8. Yep, we're in our first year of B&C, and although I don't *hate* them, I don't love them either. There have been one or two odd endings, or strange plots...but my daughter seems to enjoy them and is certainly progressing well with her reading, so they're certainly not having a negative effect. She only does them for homework though and then reads lots of other different books at home. In fact, I was just thinking tonight that I should really get her more books for her age range - so at least the school's keeping on top of her reading ability even if I'm not!

    1. Hi, Some aren't 'that' bad. But this particular book took me over the edge. We are getting them sent home on a daily basis at the moment! I guess if she's enjoying them you haven't got a problem. Though you may just get fed up after another year of it! ;-)

      Thanks for commenting.

  9. Oh yes - hate 'em. Done them twice, but we only read them for 'homework'. My mother in law gave my son some for his 4th biorthday (don't get me started) and the only time i got them down was to prove to my daughter's reception teacher that she was a lot further on in her reading than she would give her credit for. That's the other thing about these schemes, the insistence that you must start at the beginning, regardless. My daughter basically just picked up reading and could read before she started school. I will never forget her coming out on the second day in tears because she'd been given the very first book int he scheme which doesn't even have words - you're supposed to talk about the pictures. We've always read widely to the kids and talked about books so this was just ridiculous in her case. To her, I tried to be really positive but "[sob sob] it's not a proper book...[sob]... it doesn't have words in it" So I got out the ones we had at home and eventually managed to persuade the teacher that she needed to be at around stage 4, but it took about 2 weeks. Now, although she's still at the tail end of the ORT scheme, there's no more Biff & Chip and both kids get much more vareity to read from school. If they don't want to read the school books, we just read a home book and make a note. Both teachers are cool with them reading - what they read is not so important.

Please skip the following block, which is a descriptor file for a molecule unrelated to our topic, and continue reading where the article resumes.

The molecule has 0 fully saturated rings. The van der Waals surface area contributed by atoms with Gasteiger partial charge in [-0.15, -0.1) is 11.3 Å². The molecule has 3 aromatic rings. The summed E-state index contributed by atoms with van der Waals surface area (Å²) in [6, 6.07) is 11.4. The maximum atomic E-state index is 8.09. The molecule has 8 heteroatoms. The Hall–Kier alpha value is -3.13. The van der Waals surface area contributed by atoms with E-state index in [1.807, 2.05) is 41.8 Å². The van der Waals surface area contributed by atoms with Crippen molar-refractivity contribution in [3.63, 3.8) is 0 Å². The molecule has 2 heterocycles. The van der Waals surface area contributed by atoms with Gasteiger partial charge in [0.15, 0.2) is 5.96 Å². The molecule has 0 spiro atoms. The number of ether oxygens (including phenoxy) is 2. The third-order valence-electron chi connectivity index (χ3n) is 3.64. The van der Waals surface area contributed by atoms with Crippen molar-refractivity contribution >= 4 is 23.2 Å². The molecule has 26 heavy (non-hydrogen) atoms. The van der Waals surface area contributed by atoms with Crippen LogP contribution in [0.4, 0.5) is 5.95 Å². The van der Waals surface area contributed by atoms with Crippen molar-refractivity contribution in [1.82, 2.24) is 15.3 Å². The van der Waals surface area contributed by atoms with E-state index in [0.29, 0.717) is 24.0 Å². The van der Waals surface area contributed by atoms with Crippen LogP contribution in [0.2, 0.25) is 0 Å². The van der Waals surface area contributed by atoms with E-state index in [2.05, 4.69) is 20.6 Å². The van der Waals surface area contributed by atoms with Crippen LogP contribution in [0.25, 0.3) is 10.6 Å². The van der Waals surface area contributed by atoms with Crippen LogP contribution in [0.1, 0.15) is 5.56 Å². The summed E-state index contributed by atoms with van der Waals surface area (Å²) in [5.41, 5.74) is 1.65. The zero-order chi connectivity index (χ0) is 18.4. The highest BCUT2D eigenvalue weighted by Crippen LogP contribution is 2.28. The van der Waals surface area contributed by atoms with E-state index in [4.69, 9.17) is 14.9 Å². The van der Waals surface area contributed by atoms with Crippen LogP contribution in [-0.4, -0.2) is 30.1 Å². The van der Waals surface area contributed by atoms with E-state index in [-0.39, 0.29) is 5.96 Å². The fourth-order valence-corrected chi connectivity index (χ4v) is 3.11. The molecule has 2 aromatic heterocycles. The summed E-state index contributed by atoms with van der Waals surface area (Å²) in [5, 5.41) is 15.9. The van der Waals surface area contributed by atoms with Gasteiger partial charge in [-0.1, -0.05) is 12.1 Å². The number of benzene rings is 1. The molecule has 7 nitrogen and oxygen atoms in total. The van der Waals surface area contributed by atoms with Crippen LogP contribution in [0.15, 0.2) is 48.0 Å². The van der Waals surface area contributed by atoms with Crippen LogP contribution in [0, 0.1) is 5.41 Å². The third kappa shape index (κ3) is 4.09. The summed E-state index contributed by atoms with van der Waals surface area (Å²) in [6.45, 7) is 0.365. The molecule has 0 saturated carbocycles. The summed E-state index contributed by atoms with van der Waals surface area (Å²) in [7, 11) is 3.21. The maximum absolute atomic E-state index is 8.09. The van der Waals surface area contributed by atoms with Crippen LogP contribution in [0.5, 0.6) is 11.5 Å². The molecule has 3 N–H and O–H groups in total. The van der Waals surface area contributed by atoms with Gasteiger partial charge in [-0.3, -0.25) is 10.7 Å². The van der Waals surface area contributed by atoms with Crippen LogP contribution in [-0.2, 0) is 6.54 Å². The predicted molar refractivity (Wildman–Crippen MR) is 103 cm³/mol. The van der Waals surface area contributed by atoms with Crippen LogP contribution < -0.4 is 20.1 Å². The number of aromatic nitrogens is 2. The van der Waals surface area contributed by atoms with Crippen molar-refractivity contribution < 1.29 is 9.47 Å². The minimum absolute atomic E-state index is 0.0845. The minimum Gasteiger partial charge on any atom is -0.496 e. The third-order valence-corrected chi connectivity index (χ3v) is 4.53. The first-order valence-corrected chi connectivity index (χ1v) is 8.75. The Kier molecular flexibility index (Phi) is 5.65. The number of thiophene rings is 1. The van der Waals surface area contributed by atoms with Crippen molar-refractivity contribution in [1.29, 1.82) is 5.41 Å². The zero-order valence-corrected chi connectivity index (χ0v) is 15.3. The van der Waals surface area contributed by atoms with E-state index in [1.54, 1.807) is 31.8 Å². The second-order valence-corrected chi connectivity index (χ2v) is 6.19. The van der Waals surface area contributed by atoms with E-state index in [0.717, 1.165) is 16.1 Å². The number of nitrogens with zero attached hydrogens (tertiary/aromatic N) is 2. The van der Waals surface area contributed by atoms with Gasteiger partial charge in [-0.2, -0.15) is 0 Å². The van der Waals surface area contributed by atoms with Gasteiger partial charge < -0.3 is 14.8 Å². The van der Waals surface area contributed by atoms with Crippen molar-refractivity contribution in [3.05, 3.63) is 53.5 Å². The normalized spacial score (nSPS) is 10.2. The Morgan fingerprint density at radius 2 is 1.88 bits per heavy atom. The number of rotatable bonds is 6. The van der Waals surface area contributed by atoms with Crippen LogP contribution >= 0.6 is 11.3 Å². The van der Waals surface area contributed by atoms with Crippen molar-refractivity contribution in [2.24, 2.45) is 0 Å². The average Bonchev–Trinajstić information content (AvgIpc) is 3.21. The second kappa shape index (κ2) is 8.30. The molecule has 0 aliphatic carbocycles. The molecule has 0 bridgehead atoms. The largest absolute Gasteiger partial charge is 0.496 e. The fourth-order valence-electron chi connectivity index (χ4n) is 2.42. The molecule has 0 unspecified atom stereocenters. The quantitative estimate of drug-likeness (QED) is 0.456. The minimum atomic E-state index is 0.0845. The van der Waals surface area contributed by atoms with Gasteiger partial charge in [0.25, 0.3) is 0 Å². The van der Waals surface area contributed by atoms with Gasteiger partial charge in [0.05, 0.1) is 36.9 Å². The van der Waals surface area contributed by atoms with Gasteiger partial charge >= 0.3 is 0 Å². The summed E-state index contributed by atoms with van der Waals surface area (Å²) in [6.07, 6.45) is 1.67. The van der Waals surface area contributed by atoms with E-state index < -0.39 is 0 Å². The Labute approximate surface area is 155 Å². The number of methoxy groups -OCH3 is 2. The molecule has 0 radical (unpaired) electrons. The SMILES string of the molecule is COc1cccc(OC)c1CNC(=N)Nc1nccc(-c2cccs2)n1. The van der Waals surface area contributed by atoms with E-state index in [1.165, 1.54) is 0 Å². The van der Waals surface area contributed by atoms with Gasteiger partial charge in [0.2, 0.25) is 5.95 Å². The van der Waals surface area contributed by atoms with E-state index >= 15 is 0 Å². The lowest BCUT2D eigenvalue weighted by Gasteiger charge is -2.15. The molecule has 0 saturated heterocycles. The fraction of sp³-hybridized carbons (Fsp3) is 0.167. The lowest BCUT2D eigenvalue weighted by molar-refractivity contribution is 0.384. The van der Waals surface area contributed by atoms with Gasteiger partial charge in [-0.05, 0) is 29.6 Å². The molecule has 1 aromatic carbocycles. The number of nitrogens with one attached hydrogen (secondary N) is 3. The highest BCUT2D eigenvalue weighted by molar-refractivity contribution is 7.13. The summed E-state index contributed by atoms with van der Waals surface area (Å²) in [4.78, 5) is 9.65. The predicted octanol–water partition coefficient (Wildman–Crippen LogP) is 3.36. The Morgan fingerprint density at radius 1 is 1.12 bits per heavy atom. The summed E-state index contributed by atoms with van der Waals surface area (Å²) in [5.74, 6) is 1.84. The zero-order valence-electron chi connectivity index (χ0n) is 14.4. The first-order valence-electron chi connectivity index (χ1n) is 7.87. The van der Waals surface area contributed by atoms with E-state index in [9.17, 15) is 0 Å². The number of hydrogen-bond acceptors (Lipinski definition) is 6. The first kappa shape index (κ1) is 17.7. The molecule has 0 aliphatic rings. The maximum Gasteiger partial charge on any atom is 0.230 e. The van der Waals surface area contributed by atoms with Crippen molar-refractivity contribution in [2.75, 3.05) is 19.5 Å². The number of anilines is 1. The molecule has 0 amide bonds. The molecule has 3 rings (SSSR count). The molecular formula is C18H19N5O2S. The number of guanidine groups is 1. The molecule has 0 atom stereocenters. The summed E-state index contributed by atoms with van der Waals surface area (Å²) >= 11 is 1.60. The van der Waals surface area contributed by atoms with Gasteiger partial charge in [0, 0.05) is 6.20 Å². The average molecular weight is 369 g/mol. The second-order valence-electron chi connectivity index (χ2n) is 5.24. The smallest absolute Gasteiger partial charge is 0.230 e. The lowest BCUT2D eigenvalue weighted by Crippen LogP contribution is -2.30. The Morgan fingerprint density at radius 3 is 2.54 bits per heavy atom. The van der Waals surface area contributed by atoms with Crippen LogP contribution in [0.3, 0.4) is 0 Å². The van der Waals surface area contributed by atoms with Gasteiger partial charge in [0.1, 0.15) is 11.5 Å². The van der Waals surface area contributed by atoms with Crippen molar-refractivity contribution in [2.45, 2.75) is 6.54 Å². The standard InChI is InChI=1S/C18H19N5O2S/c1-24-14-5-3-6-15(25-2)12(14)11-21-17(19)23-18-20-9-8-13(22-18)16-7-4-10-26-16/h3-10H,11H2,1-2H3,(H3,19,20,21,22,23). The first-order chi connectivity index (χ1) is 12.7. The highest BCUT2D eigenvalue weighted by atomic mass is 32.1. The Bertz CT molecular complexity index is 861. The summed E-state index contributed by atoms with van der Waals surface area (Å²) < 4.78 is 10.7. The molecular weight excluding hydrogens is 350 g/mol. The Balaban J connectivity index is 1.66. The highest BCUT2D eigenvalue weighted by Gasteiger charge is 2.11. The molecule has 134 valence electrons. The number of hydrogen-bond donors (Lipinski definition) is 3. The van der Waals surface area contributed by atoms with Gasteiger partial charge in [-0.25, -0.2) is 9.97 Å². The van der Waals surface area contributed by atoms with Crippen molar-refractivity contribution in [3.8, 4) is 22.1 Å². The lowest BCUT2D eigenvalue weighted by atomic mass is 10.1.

1. It's great that the teachers are now cool with whatever they are reading; but I'm astonished it took 2 weeks to persuade them she was well ahead.

      I think we'll end up in this position with our 3 year old. She is picking up reading now because she sits with us when her 5 year old sister is reading. But she is also a September baby, so she has friends at nursery that are not ready for school but will start in September this year as they turn 4 in August. Her birthday is only a week later in September, but she won't start school for another year. She will be one of the oldest (if not the oldest) in her year.

      At the rate her reading is coming on now I think I might talk to the school in advance so we don't end up in a similar situation to yours.

      Thanks for the heads up!

  10. My children are now grown up and this dislike of the Oxford Reading Tree puzzles me. You should have seen the dull, depressing rubbish their schools gave them to learn from! In desperation a friend bought the entire scheme for her son and passed it on to the rest of us. My son turned from an angry, frustrated, book-hurling boy to a keen reader within a couple of months. I'm sure it's not perfect (and I agree that the 'magic key' plot you describe has a few holes) but at least there is some magic, not to mention a few jokes (sadly lacking in other tedious learn-to-read books 20 years ago).

    Is there now a better reading scheme? If so, I'd go for it like a shot if I still had small children. I agree, Roald Dahl and Enid Blyton write far more magical stories but you can't learn to read with them. There has to be stepping stones.

    I'm interested that you say your daughters never choose a Biff and Chip book for their bed time read - good for them, because I don't think that's what they are for! I used to get my son to read one with me (which wouldn't have worked if he'd hated it!) and then he chose his bedtime story afterwards.

  11. these books are outstanding, I can understand why you dislike them, let me explain how it works.
    The magic key is a journey through the vital vocabulary of your childs language, the books explore the world of words that unlock the final stage, Your child being a free reader.
    My daughter (now 16) learnt via 'The Magic Key' and believe me when they bring home the final story you will be awed by how fantastic a reader they are.
    I now home school my son and have just paid allot of money for these brilliant books.
    if you want your child to read with ease and learn from the words ,chose these.
    Enid Blyton and Roald Dhal are for more experienced readers NOT for learning new readers.

    I am shocked that people would rather leap beyond the brilliance of the Magic key and go for books that interest them instead of their children :S
    Griselda I agree with you !
    you really need to imagine being 5 and how huge the world of words are, these books are magic just you wait and see
    Not for bedtime and not to be snuffed at .
    read them daily

  12. Nat and Griselda,

    Thanks both for your comments. I have had a good think about the things you both say, and I can see where you are coming from. I understand that these books are designed to build reading confidence slowly, and the word structure and vocabulary are very good at doing just that.